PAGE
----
Legion honor guard teaches flag respect to youth
South Carolina American Legion Post 166 Honor Guard Captain Michael Thomas (center) with honor guard member Lewis Harper and past post commander Don Pace.

Legion honor guard teaches flag respect to youth

American Legion Post 166 in Goose Creek, S.C., recently provided flag etiquette to youth at Devon Forest Elementary School to fulfill two missions of The American Legion –  promoting Americanism and mentoring youth. The flag education was led by Post 166 Honor Guard Captain Michael Thomas, honor guard member Lewis Harper and past post commander Don Pace, and presented to third and fourth grade students who are part of the elementary’ s Flag Crew. Six students are elected to the Flag Crew each year after volunteering and writing a short essay on why the American flag matters. 

The honor guard members taught the students how to properly raise and lower the U.S. flag and fold it, as well as the South Carolina state flag. The students also received a small flag and a copy of The American Legion's “Let’s Be Right on Flag Etiquette” book. 

“Americanism is inherent in all the Legion does, and I can think of no better starting point than with Old Glory,” Thomas said. “To the children of the Flag Crew, it's tangible and real. They not only see it but touch it. Whether properly folded or billowing in the wind, they see the results of their own work. Our sessions introduce them to the sanctity of our national colors.

“Mentoring of youth is another Legion mission. Entrusting these children with the task of raising, lowering and folding our national colors properly leads them to assume personal responsibility and take pride in their role. These attributes have the potential to carry over into other facets of their lives and give them confidence to do other productive things.”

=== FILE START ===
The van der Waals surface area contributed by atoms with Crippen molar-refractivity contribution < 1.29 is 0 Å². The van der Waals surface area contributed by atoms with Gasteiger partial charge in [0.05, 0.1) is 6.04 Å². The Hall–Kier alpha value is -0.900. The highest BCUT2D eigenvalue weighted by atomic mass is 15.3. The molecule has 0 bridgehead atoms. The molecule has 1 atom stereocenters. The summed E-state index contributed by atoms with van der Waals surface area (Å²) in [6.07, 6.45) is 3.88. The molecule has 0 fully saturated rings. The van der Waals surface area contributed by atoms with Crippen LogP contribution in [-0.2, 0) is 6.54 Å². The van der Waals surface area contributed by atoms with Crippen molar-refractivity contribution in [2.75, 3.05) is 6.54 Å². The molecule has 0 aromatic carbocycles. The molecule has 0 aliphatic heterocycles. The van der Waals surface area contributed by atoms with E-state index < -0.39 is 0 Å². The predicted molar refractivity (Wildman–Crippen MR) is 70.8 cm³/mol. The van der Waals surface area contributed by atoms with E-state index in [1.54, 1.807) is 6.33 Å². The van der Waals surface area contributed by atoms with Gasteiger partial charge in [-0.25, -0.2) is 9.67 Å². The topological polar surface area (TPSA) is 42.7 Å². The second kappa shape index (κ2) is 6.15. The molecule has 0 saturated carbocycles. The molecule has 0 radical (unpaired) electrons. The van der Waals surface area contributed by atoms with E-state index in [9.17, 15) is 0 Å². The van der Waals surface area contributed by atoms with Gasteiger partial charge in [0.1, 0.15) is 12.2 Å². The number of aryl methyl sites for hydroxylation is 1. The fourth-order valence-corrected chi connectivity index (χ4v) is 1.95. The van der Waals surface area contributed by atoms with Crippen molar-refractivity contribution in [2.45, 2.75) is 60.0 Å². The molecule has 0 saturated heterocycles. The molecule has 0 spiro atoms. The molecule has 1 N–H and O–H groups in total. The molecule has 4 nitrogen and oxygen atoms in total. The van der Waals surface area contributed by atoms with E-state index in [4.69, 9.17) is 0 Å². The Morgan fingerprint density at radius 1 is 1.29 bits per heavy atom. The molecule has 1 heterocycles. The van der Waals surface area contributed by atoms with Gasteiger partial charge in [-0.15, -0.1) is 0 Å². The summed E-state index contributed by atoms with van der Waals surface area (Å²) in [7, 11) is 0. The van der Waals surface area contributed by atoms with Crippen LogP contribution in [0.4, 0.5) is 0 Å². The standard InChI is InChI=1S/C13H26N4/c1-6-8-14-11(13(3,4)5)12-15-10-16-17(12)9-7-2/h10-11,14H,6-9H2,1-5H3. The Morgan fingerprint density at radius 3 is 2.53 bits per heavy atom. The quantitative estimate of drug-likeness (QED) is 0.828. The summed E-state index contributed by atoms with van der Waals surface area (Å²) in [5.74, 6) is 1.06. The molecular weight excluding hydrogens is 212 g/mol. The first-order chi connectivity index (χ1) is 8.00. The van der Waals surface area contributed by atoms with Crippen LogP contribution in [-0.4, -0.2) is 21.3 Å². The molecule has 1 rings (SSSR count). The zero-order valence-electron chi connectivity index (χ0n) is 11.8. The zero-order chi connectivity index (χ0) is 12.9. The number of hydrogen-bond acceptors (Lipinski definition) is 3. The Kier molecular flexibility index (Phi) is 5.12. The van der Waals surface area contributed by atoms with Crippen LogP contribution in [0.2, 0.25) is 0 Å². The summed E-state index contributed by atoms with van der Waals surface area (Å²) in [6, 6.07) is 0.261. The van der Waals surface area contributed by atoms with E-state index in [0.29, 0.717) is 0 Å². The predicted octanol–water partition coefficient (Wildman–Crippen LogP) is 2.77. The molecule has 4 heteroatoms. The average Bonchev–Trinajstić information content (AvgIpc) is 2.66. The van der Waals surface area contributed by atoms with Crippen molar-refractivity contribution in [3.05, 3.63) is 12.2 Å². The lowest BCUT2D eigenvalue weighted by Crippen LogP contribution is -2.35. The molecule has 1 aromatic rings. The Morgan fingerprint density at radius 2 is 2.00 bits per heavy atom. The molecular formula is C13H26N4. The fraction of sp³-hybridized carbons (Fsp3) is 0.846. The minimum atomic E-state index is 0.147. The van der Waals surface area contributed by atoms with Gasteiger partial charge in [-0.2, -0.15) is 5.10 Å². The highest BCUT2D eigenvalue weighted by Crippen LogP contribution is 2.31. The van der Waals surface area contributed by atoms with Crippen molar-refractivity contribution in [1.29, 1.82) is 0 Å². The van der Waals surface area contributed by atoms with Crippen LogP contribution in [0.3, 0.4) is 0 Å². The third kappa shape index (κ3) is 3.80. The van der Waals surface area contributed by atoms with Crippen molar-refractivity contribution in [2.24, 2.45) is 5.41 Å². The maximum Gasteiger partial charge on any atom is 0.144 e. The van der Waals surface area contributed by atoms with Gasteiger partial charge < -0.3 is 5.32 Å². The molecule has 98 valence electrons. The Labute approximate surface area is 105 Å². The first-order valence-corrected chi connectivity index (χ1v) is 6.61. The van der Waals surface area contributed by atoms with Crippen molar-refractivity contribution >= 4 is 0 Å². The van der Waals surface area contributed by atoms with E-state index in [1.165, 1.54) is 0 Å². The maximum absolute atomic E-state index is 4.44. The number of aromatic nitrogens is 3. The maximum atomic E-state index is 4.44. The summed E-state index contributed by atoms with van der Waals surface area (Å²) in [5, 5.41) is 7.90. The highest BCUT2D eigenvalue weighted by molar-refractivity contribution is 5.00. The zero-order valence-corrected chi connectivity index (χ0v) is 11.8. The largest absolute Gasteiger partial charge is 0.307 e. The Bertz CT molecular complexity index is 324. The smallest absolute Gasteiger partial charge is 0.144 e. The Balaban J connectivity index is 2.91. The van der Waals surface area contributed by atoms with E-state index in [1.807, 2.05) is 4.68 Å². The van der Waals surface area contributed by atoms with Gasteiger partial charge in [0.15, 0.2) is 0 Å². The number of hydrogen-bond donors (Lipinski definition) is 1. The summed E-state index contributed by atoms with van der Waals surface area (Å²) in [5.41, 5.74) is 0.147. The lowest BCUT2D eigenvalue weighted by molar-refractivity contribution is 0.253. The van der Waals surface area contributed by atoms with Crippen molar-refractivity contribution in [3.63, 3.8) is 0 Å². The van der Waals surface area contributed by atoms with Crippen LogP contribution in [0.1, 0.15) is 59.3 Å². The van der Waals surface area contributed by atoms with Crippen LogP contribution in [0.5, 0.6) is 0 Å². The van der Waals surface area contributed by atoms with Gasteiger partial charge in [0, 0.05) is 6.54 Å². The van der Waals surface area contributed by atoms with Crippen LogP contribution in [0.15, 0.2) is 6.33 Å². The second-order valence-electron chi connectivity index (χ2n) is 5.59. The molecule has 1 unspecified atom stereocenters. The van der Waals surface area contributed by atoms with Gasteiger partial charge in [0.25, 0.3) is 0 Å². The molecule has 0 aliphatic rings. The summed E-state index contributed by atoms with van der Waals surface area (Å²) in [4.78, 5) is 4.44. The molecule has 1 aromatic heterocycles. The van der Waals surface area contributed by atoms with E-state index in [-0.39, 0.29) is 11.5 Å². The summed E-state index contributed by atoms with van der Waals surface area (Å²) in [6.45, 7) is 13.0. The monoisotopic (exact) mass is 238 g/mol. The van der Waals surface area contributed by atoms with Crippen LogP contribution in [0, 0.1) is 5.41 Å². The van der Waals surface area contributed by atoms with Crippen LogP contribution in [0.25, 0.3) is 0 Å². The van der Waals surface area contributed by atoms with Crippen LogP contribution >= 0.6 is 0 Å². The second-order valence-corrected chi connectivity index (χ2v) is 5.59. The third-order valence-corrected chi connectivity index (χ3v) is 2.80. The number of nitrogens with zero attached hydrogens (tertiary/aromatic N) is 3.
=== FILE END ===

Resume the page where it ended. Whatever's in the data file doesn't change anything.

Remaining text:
Post 166’s flag education program began in 2003 under past post commander Cecil Rash, who “faithfully carried out the training sessions with assistance of other post members and nurtured the relationship with the school in the following years,” Thomas said. In 2015, unable to continue, Rash turned over responsibility of the program to members of the post honor guard “who are continuing the tradition.” This year marks the first time in two years for post members to get back into the schools to provide flag education because of COVID.  

“We Legionnaires enjoy and appreciate the enthusiasm the children exude in the training sessions,” Thomas said. “They relish our time together, listen and watch carefully. Then they work hard to perform, and beam at our words of encouragement and praise. We delight seeing them do well and, in the end, it's a win-win for them and us.” 

Post 166’s honor guard has reached out to other local schools, offering similar flag etiquette training.

“Our honor guard members certainly take pride in helping the future leaders of this country learn respect for the flag and other patriotic symbols our country holds dear,” said L. David Coates, a Post 166 honor guard drill instructor. “These children will certainly grow up to become the leaders of tomorrow. We look forward to helping to forge a path of patriotism for our local young people whenever we can!”

Share your U.S. flag story

As The American Legion continues its Rally Around the Flag initiative to instill pride for the U.S. flag and all that is symbolizes –  freedom, hope, pride and unity – we want to hear your stories. Tell us about your pride for Old Glory by sharing your story with photo at legiontown.org under the category “Rally Around the Flag.”